Stocks dip after Fed statement, then end the day higher
U.S. stocks overcame a brief stumble to close slightly higher Wednesday, snapping a two-day losing streak.
The dip came after the Federal Reserve released its latest statement on interest rate policy and the economy, in which the central bank signaled that it expects inflation to pick up this year. The Fed, as expected, held off on raising interest rates.
Stocks bounced back in the last hour of trading, with gains by technology companies outweighing losses in healthcare and other sectors.
The latest batch of strong earnings from big companies, including Boeing, helped put investors back in a buying mood a day after the market had its biggest drop since August.
“The markets have turned around,” said Erik Davidson, chief investment officer for Wells Fargo Private Bank. “Many people have been waiting for it to dip as it’s marched higher and higher, and we finally had two days of weakness, particularly yesterday.”
The Standard & Poor’s 500 index ended the day up 1.38 points at 2,823.81. The Dow Jones industrial average rose 72.50 points to 26,149.39. The Nasdaq composite edged up 9 points to 7,411.48. The Russell 2000 index of smaller-company stocks fell 7.83 points to 1,574.98.
All told, the indexes ended January with solid gains.
Boeing climbed 4.9% to $354.37 after the aerospace giant’s latest earnings results topped Wall Street’s expectations. The stock has been the biggest gainer in the Dow over the last year.
Electronic Arts led the rally in technology companies, jumping 7% to $126.96 after the video game maker forecast quarterly earnings and sales that were well ahead of what analysts expected. The stock was the biggest gainer in the S&P 500 on Wednesday.
Some 80% of the companies that have reported earnings in recent weeks have beat expectations. Typically, it’s around two-thirds. Management teams are also touting stronger sales growth than in previous quarters.
“The combination is really helping drive the market higher and making investors feel more confident about the outlook for 2018,” said Kate Warne, investment strategist at Edward Jones.
Healthcare stocks posted the biggest decline for the second day in a row. Eli Lilly slid 5.4% to $81.45. Gilead Sciences fell 4% to $83.80.
Juniper Networks slumped 7.7% to $26.15 — the biggest loser in the S&P 500 — after the provider of network equipment forecast quarterly results that were well below what analysts expected.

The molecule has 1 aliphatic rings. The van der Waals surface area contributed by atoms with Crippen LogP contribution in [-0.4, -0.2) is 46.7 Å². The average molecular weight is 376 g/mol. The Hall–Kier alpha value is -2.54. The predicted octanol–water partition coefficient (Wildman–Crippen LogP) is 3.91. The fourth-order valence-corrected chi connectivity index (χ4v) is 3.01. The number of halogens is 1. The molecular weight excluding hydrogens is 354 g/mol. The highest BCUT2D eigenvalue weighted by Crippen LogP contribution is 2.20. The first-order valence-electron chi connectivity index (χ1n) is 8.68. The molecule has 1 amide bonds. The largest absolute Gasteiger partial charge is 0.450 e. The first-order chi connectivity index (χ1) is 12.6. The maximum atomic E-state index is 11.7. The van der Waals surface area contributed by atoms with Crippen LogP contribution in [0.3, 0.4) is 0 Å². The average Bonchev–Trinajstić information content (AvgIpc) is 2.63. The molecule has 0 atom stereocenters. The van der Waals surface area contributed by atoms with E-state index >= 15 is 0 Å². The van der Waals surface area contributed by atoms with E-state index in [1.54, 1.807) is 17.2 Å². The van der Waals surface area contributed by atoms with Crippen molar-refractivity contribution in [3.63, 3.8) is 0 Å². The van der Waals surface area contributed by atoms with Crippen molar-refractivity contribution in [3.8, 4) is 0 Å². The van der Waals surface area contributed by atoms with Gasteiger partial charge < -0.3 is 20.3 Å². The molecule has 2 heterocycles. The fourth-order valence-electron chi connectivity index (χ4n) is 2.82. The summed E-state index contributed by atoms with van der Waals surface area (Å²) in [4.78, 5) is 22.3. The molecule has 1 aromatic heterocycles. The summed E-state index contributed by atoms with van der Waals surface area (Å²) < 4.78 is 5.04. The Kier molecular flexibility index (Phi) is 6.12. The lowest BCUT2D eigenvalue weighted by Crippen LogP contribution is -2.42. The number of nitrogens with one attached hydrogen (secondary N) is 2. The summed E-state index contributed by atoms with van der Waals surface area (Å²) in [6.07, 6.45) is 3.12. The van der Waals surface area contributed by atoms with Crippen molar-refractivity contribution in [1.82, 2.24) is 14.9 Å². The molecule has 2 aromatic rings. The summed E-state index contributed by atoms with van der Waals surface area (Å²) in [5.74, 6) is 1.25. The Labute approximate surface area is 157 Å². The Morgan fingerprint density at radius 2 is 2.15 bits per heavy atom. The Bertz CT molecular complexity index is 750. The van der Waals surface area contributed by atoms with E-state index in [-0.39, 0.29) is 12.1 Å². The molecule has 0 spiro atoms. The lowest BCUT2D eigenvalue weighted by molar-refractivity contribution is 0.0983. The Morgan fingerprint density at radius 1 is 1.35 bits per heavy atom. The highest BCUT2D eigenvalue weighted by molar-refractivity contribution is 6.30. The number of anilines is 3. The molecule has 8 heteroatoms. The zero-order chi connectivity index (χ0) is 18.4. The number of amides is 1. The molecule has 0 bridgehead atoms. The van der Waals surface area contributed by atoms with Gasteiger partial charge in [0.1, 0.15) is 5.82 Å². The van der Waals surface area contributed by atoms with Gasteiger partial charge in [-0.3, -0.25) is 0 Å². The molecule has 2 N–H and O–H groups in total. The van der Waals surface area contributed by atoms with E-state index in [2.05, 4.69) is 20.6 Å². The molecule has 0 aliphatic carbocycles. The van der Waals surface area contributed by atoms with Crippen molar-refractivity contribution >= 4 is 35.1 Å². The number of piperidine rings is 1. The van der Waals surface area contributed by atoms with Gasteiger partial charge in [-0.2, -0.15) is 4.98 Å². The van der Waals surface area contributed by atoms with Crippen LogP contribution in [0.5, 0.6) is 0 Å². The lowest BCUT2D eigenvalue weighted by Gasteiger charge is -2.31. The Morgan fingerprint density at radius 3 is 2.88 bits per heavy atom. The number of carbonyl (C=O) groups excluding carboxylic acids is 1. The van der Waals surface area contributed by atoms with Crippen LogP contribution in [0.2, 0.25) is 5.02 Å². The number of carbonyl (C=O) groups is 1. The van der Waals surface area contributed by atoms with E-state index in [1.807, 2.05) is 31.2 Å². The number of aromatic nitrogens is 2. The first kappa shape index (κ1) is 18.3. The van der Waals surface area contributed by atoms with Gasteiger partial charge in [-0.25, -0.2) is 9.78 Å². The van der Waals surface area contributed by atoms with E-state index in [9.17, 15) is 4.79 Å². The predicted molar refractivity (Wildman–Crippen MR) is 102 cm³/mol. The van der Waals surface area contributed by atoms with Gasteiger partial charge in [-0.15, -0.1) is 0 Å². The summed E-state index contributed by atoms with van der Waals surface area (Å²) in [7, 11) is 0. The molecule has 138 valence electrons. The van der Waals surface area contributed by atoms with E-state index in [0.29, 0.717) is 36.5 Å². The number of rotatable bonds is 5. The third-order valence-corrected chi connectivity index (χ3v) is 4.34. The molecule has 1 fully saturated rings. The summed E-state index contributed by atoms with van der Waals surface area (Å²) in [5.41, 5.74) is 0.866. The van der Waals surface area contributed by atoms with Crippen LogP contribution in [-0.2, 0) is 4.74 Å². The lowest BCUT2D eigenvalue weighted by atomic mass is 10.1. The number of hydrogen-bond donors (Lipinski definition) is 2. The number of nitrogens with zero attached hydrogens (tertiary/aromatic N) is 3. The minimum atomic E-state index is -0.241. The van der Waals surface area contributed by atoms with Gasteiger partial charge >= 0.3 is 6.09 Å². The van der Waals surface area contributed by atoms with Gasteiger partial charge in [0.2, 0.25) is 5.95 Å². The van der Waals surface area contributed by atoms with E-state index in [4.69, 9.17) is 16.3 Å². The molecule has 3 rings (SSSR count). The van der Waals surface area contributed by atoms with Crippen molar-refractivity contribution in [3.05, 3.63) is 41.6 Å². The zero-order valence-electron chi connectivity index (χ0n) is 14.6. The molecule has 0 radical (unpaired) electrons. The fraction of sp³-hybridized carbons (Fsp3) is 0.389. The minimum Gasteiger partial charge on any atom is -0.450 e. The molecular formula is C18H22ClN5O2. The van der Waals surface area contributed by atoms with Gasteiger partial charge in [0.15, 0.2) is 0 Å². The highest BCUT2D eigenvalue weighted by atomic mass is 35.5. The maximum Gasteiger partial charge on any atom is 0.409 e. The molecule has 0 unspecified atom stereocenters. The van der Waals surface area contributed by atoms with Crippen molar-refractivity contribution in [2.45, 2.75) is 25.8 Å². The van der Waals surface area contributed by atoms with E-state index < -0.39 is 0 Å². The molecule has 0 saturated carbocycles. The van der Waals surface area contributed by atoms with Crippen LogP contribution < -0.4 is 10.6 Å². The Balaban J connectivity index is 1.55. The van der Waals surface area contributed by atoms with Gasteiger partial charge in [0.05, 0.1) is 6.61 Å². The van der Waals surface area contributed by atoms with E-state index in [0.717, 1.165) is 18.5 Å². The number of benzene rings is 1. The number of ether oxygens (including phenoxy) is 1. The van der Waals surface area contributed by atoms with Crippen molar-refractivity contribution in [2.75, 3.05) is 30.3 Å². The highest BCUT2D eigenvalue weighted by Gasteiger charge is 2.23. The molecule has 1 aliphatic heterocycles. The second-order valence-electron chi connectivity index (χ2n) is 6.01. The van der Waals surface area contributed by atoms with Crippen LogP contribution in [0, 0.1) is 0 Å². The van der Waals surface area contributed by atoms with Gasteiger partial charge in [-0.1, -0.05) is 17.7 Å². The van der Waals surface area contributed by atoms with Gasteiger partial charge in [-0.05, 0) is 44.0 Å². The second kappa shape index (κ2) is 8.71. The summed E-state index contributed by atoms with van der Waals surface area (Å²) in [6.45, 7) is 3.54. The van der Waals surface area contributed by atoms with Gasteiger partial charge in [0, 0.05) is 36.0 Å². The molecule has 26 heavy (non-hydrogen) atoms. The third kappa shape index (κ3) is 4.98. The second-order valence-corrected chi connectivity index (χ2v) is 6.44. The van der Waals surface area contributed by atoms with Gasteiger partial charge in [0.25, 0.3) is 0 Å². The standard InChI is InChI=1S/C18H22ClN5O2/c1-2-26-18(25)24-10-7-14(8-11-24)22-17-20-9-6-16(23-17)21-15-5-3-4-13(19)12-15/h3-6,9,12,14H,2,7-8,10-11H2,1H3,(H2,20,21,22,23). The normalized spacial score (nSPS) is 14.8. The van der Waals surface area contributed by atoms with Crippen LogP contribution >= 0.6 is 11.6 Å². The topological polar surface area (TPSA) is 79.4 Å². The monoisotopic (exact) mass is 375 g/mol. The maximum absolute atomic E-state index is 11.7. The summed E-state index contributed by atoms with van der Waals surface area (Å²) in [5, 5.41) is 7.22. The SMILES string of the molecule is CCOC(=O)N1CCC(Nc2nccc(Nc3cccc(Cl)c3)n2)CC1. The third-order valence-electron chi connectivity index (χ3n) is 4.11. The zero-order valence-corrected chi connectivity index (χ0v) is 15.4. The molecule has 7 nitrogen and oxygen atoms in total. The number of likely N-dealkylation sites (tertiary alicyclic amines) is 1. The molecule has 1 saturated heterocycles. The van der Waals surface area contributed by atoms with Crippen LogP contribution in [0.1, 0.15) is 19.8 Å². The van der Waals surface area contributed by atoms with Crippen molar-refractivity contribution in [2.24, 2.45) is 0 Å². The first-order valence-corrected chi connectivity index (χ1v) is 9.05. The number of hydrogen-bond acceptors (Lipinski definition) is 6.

Textron declined 2.5% to $58.67 after the industrial conglomerate’s results fell short of forecasts.
Bond prices didn’t move much. The yield on the 10-year Treasury ended flat at 2.72% after briefly moving higher.
The prospect for stronger economic growth, both in the U.S. and abroad, has helped drive bond yields higher in recent months. This week, yields have hovered at the highest level since April 2014. Rising yields make bonds more appealing to investors seeking income, but they can also lead to higher financing costs for companies, home buyers and other borrowers.
The dollar rose to 109.11 yen from 108.78 yen. The euro edged up to $1.2410 from $1.2404.
Gold rose $3.60 to $1,339 an ounce. Silver rose 18 cents to $17.24 an ounce. Copper rose 1 cent to $3.20 a pound.
Oil prices reversed an early slide. Benchmark U.S. crude rose 23 cents to $64.73 a barrel on the New York Mercantile Exchange. Brent crude, used to price international oils, rose 3 cents to $69.05 a barrel in London.
In other futures trading, wholesale gasoline rose 1 cent to $1.91 a gallon. Heating oil was little changed at $2.07 a gallon. Natural gas fell 20 cents, or 6.3%, to $3 per 1,000 cubic feet.
In European markets, Germany’s DAX slipped 0.1%, while France’s CAC 40 gained 0.1%. London’s FTSE 100 fell 0.7%. In Asia, Tokyo’s Nikkei 225 fell 0.8%, while Hong Kong’s Hang Seng rose 0.9%. Sydney’s S&P-ASX 200 advanced 0.3%.
3:15 p.m.: This article was updated with closing prices, context and analyst comment.
This article was originally published at 8:25 a.m.
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